AIZUWAKAMASTU, Japan -
Hideo Sato, 47, and his family escaped to this
snowy city 200 kilometers from the radiation
emitting Fuksuhima power plant that was struck by
the earthquake-driven tsunami on March 11.
"We were forced to move from our house in
Okuma-machi barely eight kilometers from the
damaged nuclear plant. We wanted to protect our
children from radiation, but now we are at the
mercy of the government," he said.
months after the disaster, Sato, a former employee
at a car sales company, lives on a US$1,500
dole. His wife is occupied
with looking after their three children and cannot
take up a job.
Sato's plight is shared by
tens of thousands of people from the
tsunami-battered coastline of northeastern Tohoku,
that was home to factories producing automobile
components and semiconductors for export. The
World Bank estimated the economic cost of Tohoku
to be $235 billion, making it the most expensive
natural disaster in history.
disaster has added to Japan's financial woes. The
Tohoku disaster, the high yen, and the global
economic crisis spell a bleak forecast for the new
year," Kenji Obayashi, an economist at the Asia
Pacific research center at Waseda University, told
(Inter Press Service (IPS).
world's third-largest economy after the United
States and China, is now facing difficult economic
decisions as the country gropes its way to
Apart from the crippling natural
and nuclear disasters, the Japanese economy is
reeling from a yen that has strengthened almost
30% against the US dollar, hurting export
competitiveness. In turn, this has increased
unemployment and depressed domestic demand. To top
it all is the scare of a loss of energy supplies
for the resource poor country.
Tsutomu Toichi, advisor to the Institute of Energy
Economics, warns in this month's Nippon, a leading
news magazine, that the non-operation of nuclear
power reactors that hitherto met 30% of national
energy demands has created a bleak picture.
"At present local governments are refusing
to allow operations [of nuclear power plants] to
resume after inspections because of public
wariness towards nuclear power. To make up for the
shortfall in electricity supply the government
will step up generation from existing thermal
plants. In such a scenario fuel costs would soar,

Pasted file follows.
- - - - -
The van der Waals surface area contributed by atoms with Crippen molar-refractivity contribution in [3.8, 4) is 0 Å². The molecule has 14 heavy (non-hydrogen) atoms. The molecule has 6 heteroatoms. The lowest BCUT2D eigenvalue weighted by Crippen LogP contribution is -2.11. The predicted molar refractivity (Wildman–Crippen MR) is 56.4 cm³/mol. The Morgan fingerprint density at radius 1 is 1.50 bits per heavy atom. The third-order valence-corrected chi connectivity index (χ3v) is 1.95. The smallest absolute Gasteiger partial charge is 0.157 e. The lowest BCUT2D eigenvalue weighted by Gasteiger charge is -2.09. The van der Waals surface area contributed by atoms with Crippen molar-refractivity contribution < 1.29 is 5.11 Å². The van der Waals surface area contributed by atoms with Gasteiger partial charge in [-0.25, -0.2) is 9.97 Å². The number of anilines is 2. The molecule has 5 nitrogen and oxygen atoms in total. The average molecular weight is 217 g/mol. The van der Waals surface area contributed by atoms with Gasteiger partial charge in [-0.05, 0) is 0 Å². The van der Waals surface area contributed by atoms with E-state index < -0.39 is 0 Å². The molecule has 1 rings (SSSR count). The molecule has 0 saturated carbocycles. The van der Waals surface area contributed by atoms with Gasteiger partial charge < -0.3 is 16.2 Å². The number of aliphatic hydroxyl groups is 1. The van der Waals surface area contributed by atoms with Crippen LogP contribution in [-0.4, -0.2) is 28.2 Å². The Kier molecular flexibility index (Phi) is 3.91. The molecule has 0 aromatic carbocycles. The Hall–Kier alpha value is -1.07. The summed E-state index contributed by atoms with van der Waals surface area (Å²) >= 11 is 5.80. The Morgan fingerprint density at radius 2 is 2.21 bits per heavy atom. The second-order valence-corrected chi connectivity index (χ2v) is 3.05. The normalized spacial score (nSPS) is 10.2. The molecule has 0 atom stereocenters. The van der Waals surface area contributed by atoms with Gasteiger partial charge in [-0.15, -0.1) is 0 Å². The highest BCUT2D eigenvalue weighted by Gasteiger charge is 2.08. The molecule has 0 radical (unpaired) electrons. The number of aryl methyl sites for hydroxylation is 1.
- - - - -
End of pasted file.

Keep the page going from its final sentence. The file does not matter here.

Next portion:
costing the manufacturing industry 38% higher in
electricity fees," he wrote.
depressing backdrop, the Japanese government
approved a $1.16 trillion draft budget last week
for the fiscal year, starting April 2012.
Allocation for disaster reconstruction was set at
Tokyo Electric Power Co
(TEPCO), the operator of the Fukushima plant, has
asked for $8.8 billion in aid from the
state-backed Nuclear Damage Liability Facilitation
Fund for compensation payments to those who had
voluntarily evacuated. This is additional to the
$11.5 billion already granted to TEPCO.
Obayashi explained to IPS that the latest
budget will not herald a miraculous transformation
but serve as a stopgap measure to deal with the
grim reality of an aging population that is
increasing social security spending - already at a
record high of $270 billion, or one-third of the
rates stands at 4.7%, with disaster affected
prefectures now reporting close to 7%. More than
three million people, or 20% of the working sector
earns less than $20,000 annually, on the poverty
Named the "working class poor", the
increasing number of people who work at two or
even three jobs to get by are a poignant symbol of
the breakdown of a once dynamic economy where
unemployment was almost negligible.
Developments in Aizuwakamastu, now home to
6,000 nuclear evacuees from Fukushima vicinities,
have become a focal point for ongoing discussions
on post-disaster recovery. This city of 150,000
people known for its pristine mountain landscape
and hot springs was already struggling with
domestic economic recovery when the Tohoku
disaster struck, badly affecting tourism and
Kumi Inamura, a member of the
Aizuwakamastu town management organization, told
IPS that the city is taking tentative steps to
boost the local economy through local solutions.
"Aizuwakamastu can no longer depend on
injections of public funds from the central
government because Tokyo cannot afford to do
this," she said. Her organization is now helping
local business projects by supporting people who
can start new ventures and boost jobs.
Aizuwakamastu is facing a 90% drop in the
number of tourists this year, affecting local
souvenir shops and hotels. "Income from tourism
was heavily dependent on school excursions that
have fallen drastically after the radiation scare
in Fukushima," Inamura said.
produce has been affected and local small and
medium companies in the area that supplied the
information technology industry face tough
competition as large Japanese conglomerates begin
to build factories in cheaper parts of Asia.
Ideas being floated include turning Aizu
University, the lone higher education institution
in the city into a venture business center and
giving students venture capital.
incubating projects that receive support are
businesses owned by women or those that promote
Obayashi said such
developments are modest but represent a crucial
transformation to Japanese society and economy.
"The stirring in Aizuwakamastu indicate a growing
desire in localities to do things their own way,"
Such moves, he said,
challenge the post-war economic miracle in Japan
when links between the bureaucracy and industry
created the invincible Japan Inc. "That is
crumbling now. We are moving to more diversity and
change," he said.